Since the pandemic began, monthly appointments at the center have increased 30% over previous years, said the center’s director Natasha Stewart. During the summer, when the anti-race and police protests were at their height, more black men came to therapy for the first time, she said.

Recently there has been an increase in families looking for services. Staying home together has created conflict that was previously ignored, Stewart said.

“People used to have opportunities to escape,” she said, referring to work or school. “With some of these escapes no longer available, counseling has become a more viable option.”

To meet growing demand, Stewart is adding a new consultant position for the first time in eight years.

In smaller churches, where funding for a counseling service is unrealistic, clergymen turn to ward members instead to meet growing mental health needs.

At the Catalyst Church, a member with a background in crisis management has started having monthly COVID conversations online. A deacon has shared his or her own experiences with therapy to encourage others to do the same. And Gerow, the older pastor, speaks openly about mental health.

Gerow recognizes his power as a pastor and hopes that his words will help parishioners find the help they need on Sunday mornings and in one-on-one meetings. This could reduce substance use and gun violence in the community, he said. Perhaps it would even reduce the number of mental health crises that lead to police involvement, such as the death in October of Walter Wallace Jr., whose family said he was experiencing mental health problems when the Philadelphia police force him shot.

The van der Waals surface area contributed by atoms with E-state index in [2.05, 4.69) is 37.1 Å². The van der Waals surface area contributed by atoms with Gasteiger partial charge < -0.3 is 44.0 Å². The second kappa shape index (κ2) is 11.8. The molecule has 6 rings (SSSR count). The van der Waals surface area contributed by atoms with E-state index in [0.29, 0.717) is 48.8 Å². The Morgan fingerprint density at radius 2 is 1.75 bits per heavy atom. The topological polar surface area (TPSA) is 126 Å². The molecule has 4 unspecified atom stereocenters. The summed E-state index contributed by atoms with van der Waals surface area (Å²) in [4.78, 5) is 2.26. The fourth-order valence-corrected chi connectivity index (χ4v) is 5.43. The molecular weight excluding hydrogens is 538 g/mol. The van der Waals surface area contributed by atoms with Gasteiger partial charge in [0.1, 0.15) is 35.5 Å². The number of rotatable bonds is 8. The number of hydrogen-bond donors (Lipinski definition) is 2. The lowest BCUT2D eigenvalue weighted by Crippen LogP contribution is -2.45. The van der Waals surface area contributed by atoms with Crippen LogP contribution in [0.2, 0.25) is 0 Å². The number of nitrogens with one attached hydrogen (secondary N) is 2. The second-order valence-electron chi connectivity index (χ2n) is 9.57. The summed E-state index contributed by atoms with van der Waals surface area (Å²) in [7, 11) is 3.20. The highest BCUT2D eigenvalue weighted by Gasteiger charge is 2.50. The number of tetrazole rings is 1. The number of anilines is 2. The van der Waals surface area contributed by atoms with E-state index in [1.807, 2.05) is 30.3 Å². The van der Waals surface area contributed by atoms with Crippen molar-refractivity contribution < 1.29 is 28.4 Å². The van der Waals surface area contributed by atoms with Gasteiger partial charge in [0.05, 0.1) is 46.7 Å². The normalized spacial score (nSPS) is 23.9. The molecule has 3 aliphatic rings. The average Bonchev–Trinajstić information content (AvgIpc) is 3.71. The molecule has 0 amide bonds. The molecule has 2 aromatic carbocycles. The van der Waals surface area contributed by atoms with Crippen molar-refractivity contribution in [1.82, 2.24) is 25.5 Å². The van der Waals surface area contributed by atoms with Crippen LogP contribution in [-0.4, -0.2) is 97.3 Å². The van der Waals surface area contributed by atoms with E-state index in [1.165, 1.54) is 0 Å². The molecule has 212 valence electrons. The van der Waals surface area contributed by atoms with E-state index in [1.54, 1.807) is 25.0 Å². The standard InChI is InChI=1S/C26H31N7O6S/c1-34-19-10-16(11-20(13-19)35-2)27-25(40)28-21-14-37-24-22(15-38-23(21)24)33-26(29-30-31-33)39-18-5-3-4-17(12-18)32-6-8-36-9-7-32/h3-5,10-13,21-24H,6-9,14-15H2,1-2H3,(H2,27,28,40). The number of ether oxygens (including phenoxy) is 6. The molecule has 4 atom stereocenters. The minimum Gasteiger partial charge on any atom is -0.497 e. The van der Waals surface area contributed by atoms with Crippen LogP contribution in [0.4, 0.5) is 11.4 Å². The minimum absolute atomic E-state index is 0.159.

“If people had the right tools, they could deal with their grief and stress in different ways,” said Gerow. “Prayer alone is not always enough.”

Laverne Williams recognized this as early as the 1990s. She believed prayer was mighty, but as an employee of the New Jersey Mental Health Association, she knew there was a need for treatment too.

When she heard pastors tell people they could pray away mental illness or use blessed oil to cure symptoms of schizophrenia, she worried. And she knew that many people of color did not see skilled workers, often because of cost, transport, stigmatization and mistrust barriers in relation to the medical system.

To resolve this separation, Williams created a video and PowerPoint presentation and attempted to educate faith leaders.

At first, many clergymen turned her away. People thought finding mental health treatment meant their beliefs weren’t strong enough, Williams said.

But over time, some members of the clergy have realized that the two can coexist, Williams said, adding that being a deacon herself has helped her gain her trust. This year alone, she has trained 20 religious leaders on mental health issues.

A program run by the Greater St. Louis Behavioral Health Network takes a similar approach. The Bridges to Care and Recovery program trains faith leaders in a 20-hour course on mental health first aid, suicide prevention, substance use and more.

The training builds on the work faith leaders are already doing to support their communities, said Rose Jackson-Beavers, senior program manager. In addition to tools of faith and prayer, clergymen can now offer resources, education, awareness, and refer people to professional therapists on the network.

As of 2015, the program has trained 261 people from 78 churches, Jackson-Beavers said.

Among them is Carl Lucas, pastor of God First Church in northern St. Louis County, who graduated this July – just in time, according to him.

Since the pandemic began, he has met two community members who have expressed thoughts of suicide. In one case, community leaders referred the person to counseling and tracked them down to make sure they attended therapy sessions. In the other, the main concern was isolation so the person was paired with members of the Church who could regularly touch the base, Lucas said.

“The pandemic has definitely put us in a place where we are looking for answers and other ways to help our members,” he said. “It opened our eyes to the reality of mental health needs.”

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Kaiser Health News (KHN) is a national health policy news service. It is an editorially independent program of the Henry J. Kaiser Family Foundation that is not affiliated with Kaiser Permanente.